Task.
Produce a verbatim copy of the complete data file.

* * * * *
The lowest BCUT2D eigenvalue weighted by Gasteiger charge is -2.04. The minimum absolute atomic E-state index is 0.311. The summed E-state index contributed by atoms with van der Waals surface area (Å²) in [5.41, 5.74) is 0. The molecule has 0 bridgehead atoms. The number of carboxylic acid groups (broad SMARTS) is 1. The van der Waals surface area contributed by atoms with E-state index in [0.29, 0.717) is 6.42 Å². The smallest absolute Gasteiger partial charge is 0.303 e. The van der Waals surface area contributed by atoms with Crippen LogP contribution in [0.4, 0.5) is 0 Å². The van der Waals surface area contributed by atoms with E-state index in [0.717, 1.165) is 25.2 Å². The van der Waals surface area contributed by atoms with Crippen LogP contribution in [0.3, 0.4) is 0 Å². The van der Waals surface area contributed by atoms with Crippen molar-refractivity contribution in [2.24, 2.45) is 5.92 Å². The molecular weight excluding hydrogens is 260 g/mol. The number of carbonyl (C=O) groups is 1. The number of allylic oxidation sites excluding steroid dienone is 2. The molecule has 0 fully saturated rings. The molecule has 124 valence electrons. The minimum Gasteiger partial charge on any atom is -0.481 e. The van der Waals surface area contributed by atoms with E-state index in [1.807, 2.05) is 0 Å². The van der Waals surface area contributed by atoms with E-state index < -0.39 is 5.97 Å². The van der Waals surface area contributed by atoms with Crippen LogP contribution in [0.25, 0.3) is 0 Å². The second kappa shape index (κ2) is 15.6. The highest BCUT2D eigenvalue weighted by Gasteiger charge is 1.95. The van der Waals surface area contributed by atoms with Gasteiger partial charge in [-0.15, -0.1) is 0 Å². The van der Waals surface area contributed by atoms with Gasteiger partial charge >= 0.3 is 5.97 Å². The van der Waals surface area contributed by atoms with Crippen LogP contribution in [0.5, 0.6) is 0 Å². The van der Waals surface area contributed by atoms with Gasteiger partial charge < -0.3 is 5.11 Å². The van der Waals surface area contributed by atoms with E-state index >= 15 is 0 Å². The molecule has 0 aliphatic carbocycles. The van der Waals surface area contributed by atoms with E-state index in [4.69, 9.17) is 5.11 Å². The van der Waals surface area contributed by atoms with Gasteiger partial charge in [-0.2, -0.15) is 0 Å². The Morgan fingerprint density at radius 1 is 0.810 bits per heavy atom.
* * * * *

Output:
The lowest BCUT2D eigenvalue weighted by Gasteiger charge is -2.04. The minimum absolute atomic E-state index is 0.311. The summed E-state index contributed by atoms with van der Waals surface area (Å²) in [5.41, 5.74) is 0. The molecule has 0 bridgehead atoms. The number of carboxylic acid groups (broad SMARTS) is 1. The van der Waals surface area contributed by atoms with E-state index in [0.29, 0.717) is 6.42 Å². The smallest absolute Gasteiger partial charge is 0.303 e. The van der Waals surface area contributed by atoms with Crippen LogP contribution in [0.4, 0.5) is 0 Å². The van der Waals surface area contributed by atoms with E-state index in [0.717, 1.165) is 25.2 Å². The van der Waals surface area contributed by atoms with Crippen LogP contribution in [0.3, 0.4) is 0 Å². The van der Waals surface area contributed by atoms with Crippen molar-refractivity contribution in [2.24, 2.45) is 5.92 Å². The molecular weight excluding hydrogens is 260 g/mol. The number of carbonyl (C=O) groups is 1. The number of allylic oxidation sites excluding steroid dienone is 2. The molecule has 0 fully saturated rings. The molecule has 124 valence electrons. The minimum Gasteiger partial charge on any atom is -0.481 e. The van der Waals surface area contributed by atoms with E-state index in [1.807, 2.05) is 0 Å². The van der Waals surface area contributed by atoms with E-state index < -0.39 is 5.97 Å². The van der Waals surface area contributed by atoms with Crippen LogP contribution in [0.25, 0.3) is 0 Å². The second kappa shape index (κ2) is 15.6. The highest BCUT2D eigenvalue weighted by Gasteiger charge is 1.95. The van der Waals surface area contributed by atoms with Gasteiger partial charge in [-0.15, -0.1) is 0 Å². The van der Waals surface area contributed by atoms with Gasteiger partial charge >= 0.3 is 5.97 Å². The van der Waals surface area contributed by atoms with Crippen LogP contribution in [0.5, 0.6) is 0 Å². The van der Waals surface area contributed by atoms with Gasteiger partial charge < -0.3 is 5.11 Å². The van der Waals surface area contributed by atoms with E-state index >= 15 is 0 Å². The molecule has 0 aliphatic carbocycles. The van der Waals surface area contributed by atoms with E-state index in [4.69, 9.17) is 5.11 Å². The van der Waals surface area contributed by atoms with Gasteiger partial charge in [-0.2, -0.15) is 0 Å². The Morgan fingerprint density at radius 1 is 0.810 bits per heavy atom.